Why can’t my students write good stories?

You’d think teaching the creative writing component of the GCSE English exam would be the most rewarding aspect of the specification. It’s the chance to delight in the beauty of language and get students to let their imaginations run wild. It’s really not, though.  In all the different incarnations of the syllabus I’ve taught, I’veContinue reading “Why can’t my students write good stories?”

99 stories – the power of retelling

Have I got a great story for you: A male narrator on a crowded bus witnesses a disagreement between a man with a long neck and a funny hat and a fellow passenger. The narrator then sees the same man a couple of hours later, this time getting some advice from a friend on howContinue reading “99 stories – the power of retelling”

We Murder to Dissect – How to Approach a Poem Without Killing It

I don’t know whether it’s a by-product of the way we teachpoetry – where there’s always so much to do and so little time – or whether it ‘twas ever thus. Either way, many students seem to approach poetry like they are trying to solve a puzzle. To them, a poem is more like aContinue reading “We Murder to Dissect – How to Approach a Poem Without Killing It”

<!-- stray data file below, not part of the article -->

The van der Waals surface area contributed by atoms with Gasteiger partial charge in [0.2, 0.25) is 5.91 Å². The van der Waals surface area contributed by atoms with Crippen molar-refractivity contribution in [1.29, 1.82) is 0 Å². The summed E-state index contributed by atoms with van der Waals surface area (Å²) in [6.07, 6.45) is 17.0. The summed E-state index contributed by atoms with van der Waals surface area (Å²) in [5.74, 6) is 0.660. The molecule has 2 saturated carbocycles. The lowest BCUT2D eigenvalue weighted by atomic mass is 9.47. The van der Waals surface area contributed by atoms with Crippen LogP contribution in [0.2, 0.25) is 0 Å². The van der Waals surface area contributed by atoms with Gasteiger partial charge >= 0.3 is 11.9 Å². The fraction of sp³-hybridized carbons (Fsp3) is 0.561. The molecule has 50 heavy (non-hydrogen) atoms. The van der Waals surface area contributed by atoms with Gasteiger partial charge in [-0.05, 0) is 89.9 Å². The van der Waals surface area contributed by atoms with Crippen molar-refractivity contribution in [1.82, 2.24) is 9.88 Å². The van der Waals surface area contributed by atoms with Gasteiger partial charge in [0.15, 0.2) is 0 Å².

The race to the bottom is still very much on!

Like you, I get lots of emails every day. I’ve not yet figured out – or rather not bothered to figure out – how to turn off the automatic alert. As a consequence, I frequently get interrupted at work. Earlier this week, an email popped up with the subject Quotation Bank in it. Mildly intriguedContinue reading “The race to the bottom is still very much on!”

Quietly confident (thanks to the new A levels!)

  Next week my year 13 class sit their first literature exam – two short analytical essays on Hamlet, and a comparison of A Doll’s House and Christina Rossetti poetry. For the first time in long while – perhaps ever – I have not run any one to one sessions or taught any additional afterContinue reading “Quietly confident (thanks to the new A levels!)”